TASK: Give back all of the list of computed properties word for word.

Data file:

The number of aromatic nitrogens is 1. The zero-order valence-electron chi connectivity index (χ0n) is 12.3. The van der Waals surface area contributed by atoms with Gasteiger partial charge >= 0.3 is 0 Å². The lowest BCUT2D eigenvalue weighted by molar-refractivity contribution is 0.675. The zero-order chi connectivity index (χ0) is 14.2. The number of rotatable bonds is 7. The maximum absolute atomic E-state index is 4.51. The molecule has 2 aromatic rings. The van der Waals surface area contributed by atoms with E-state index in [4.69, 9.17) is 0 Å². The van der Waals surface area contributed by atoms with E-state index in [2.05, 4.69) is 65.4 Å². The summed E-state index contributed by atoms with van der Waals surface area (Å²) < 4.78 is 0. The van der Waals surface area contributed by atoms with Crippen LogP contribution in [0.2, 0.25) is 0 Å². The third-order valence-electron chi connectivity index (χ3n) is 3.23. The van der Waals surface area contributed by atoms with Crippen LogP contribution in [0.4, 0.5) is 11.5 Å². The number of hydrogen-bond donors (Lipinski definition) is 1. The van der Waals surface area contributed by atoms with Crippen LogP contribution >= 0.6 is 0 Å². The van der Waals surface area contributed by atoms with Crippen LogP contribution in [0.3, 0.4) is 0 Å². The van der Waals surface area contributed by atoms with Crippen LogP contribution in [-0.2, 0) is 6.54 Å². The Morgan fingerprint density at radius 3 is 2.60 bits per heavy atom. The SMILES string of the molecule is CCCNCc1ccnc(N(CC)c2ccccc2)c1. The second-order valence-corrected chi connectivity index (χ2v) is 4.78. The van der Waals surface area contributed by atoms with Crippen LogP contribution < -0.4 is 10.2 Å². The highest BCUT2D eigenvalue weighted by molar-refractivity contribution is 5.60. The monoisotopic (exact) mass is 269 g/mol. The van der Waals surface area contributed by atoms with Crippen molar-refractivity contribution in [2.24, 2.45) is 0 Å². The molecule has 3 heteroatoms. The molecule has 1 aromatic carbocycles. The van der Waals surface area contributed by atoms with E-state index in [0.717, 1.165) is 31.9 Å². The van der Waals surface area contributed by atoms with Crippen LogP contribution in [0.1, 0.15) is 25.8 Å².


The number of aromatic nitrogens is 1. The zero-order valence-electron chi connectivity index (χ0n) is 12.3. The van der Waals surface area contributed by atoms with Gasteiger partial charge >= 0.3 is 0 Å². The lowest BCUT2D eigenvalue weighted by molar-refractivity contribution is 0.675. The zero-order chi connectivity index (χ0) is 14.2. The number of rotatable bonds is 7. The maximum absolute atomic E-state index is 4.51. The molecule has 2 aromatic rings. The van der Waals surface area contributed by atoms with E-state index in [4.69, 9.17) is 0 Å². The van der Waals surface area contributed by atoms with E-state index in [2.05, 4.69) is 65.4 Å². The summed E-state index contributed by atoms with van der Waals surface area (Å²) < 4.78 is 0. The van der Waals surface area contributed by atoms with Crippen LogP contribution in [0.2, 0.25) is 0 Å². The third-order valence-electron chi connectivity index (χ3n) is 3.23. The van der Waals surface area contributed by atoms with Crippen LogP contribution in [0.4, 0.5) is 11.5 Å². The number of hydrogen-bond donors (Lipinski definition) is 1. The van der Waals surface area contributed by atoms with Crippen LogP contribution >= 0.6 is 0 Å². The van der Waals surface area contributed by atoms with Crippen LogP contribution in [0.3, 0.4) is 0 Å². The van der Waals surface area contributed by atoms with Crippen LogP contribution in [-0.2, 0) is 6.54 Å². The Morgan fingerprint density at radius 3 is 2.60 bits per heavy atom. The SMILES string of the molecule is CCCNCc1ccnc(N(CC)c2ccccc2)c1. The second-order valence-corrected chi connectivity index (χ2v) is 4.78. The van der Waals surface area contributed by atoms with Crippen LogP contribution < -0.4 is 10.2 Å². The highest BCUT2D eigenvalue weighted by molar-refractivity contribution is 5.60. The monoisotopic (exact) mass is 269 g/mol. The van der Waals surface area contributed by atoms with Crippen molar-refractivity contribution in [2.24, 2.45) is 0 Å². The molecule has 3 heteroatoms. The molecule has 1 aromatic carbocycles. The van der Waals surface area contributed by atoms with E-state index in [0.717, 1.165) is 31.9 Å². The van der Waals surface area contributed by atoms with Crippen LogP contribution in [0.1, 0.15) is 25.8 Å².